Children's Shoes - Essentials for Your Child
Child shoes... with so many children's shoes out there, exactly what should parents buy? Should we only put our children in brand name shoes?
These are the commonly asked questions coming from concerned parents when looking to purchase their child shoes. In essence the brand of shoe is irrelevant. By keeping a few points in mind, shoes can be found that will not only be appropriate and supportive for your child, but also cost effective.
Here are just a few things to keep in mind when purchasing your child shoes. If you have any concerns regarding shoe suitability, then consult you Podiatrist:
- The most important factor for children’s shoes is that they fit properly.
This means always having them fitted professionally by someone trained in fitting child shoes.
Children should also be measured for shoes every three months or so. This does not necessarily mean they need new shoes, but if they are measured every three months we can be assured that the current shoes are still fitting correctly. A correctly fitted shoe should have a thumb space clearance at the end of the longest toe, and should not compress either side of the foot at any point, especially not the front of the foot.
- The last (sole) of your child's shoe should be relatively straight. The sole of the shoe should appear straight, not curving towards the inside of the shoe. This is because a child's foot is very straight and does not often curve towards the inside as with many adults.
- Laces, buckles and velcro fasteners help to keep the foot back in the heel of the shoe.
This allows the forefoot to function properly and efficiently and also reduces forward pressure onto the toes. If purchasing sandals look for two adjusting straps, one across the forefoot and one to secure the rear of the foot back in the shoe.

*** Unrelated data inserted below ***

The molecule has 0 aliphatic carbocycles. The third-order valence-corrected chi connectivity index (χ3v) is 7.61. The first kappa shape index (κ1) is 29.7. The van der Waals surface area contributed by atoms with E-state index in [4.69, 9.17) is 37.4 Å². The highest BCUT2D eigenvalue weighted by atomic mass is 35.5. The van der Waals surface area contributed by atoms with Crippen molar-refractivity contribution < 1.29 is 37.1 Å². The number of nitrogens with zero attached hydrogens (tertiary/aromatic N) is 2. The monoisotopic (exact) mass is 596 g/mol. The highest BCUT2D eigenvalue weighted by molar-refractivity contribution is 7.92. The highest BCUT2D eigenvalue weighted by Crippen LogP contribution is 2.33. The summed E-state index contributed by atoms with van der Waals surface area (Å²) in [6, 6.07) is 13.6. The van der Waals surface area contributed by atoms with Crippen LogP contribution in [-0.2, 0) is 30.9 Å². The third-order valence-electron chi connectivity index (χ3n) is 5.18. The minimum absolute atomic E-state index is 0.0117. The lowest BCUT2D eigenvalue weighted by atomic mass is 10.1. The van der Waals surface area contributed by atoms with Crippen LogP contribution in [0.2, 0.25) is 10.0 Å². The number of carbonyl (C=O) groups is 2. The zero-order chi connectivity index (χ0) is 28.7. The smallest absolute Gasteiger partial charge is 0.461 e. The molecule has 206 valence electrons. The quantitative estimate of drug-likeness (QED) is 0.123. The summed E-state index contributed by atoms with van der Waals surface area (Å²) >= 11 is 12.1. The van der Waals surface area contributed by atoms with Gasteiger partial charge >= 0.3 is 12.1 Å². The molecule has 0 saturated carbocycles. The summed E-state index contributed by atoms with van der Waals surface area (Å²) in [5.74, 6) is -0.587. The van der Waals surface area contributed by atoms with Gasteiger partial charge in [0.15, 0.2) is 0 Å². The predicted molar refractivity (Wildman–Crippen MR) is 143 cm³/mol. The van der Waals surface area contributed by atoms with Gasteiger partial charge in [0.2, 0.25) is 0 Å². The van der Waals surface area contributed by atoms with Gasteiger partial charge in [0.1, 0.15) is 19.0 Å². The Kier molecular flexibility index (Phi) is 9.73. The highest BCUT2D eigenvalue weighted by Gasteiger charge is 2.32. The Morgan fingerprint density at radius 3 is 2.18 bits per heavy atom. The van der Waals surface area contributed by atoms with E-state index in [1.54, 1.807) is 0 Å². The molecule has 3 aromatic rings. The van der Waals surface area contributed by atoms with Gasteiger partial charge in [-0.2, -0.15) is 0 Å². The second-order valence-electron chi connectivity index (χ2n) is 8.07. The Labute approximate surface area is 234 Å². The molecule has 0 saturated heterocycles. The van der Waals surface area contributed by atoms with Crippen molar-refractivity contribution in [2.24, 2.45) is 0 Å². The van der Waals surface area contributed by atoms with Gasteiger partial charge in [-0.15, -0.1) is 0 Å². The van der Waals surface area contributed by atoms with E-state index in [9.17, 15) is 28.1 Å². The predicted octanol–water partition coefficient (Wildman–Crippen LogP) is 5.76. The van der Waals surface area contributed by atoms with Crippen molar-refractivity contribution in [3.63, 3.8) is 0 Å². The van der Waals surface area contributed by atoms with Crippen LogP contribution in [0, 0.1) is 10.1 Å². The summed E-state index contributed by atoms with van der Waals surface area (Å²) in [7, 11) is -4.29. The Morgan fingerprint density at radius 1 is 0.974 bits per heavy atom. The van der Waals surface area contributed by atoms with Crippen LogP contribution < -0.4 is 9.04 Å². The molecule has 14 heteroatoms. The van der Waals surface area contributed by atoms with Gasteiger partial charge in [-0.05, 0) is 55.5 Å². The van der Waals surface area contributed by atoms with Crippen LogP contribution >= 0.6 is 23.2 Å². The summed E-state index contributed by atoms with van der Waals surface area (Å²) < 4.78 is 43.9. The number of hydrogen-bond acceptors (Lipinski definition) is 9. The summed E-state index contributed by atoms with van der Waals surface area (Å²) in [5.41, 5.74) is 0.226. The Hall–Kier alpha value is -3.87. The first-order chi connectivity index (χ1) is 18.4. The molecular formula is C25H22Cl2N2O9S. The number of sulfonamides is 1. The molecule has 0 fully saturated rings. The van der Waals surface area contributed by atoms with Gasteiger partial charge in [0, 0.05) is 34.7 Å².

- Childrens shoes should bend only at the ball of the foot where the toes bend and not through the arch.
- The heel counter should be firm and feel snug as this helps to keep the heel stable.
- Leather uppers are preferred for its durability and its ability to breathe.
When purchasing your child shoes, avoid synthetic man made materials unless the upper is an open weave fabric.
- Soft, cushioning non-slip soles are preferred.
This helps to decrease jarring through the foot, leg and spine. Avoid hard sole materials (eg. leather soles).
- Torsional twisting motion should be minimal.
Only a small amount of twisting motion should be available in a stable shoe.
- A shoe with a low heel is preferable.
Increased heel height, ultimately affects the entire body as there is an increase in load and force placed on the forefoot. This causes the body's centre of gravity to shift forward, calf muscles shorten, muscles and ligaments fatigue as they are forced to work overtime to keep you balanced. This leads to an increase of stress placed on the lower back and thus body posture is affected. A heel height of less then one inch or 25mm is appropriate.
- The heel base of a shoe needs to be broad.
The smaller and narrower the heel base is, the less contact your child has with the ground thereby affecting your child's stability.
WARNING : This information is for educational purposes only and is not intended to replace professional podiatric advice. Treatment will vary between individuals depending upon your diagnosis and presenting complaint. An accurate diagnosis can only be made following personal consultation with a Podiatrist, your Doctor or your foot specialist.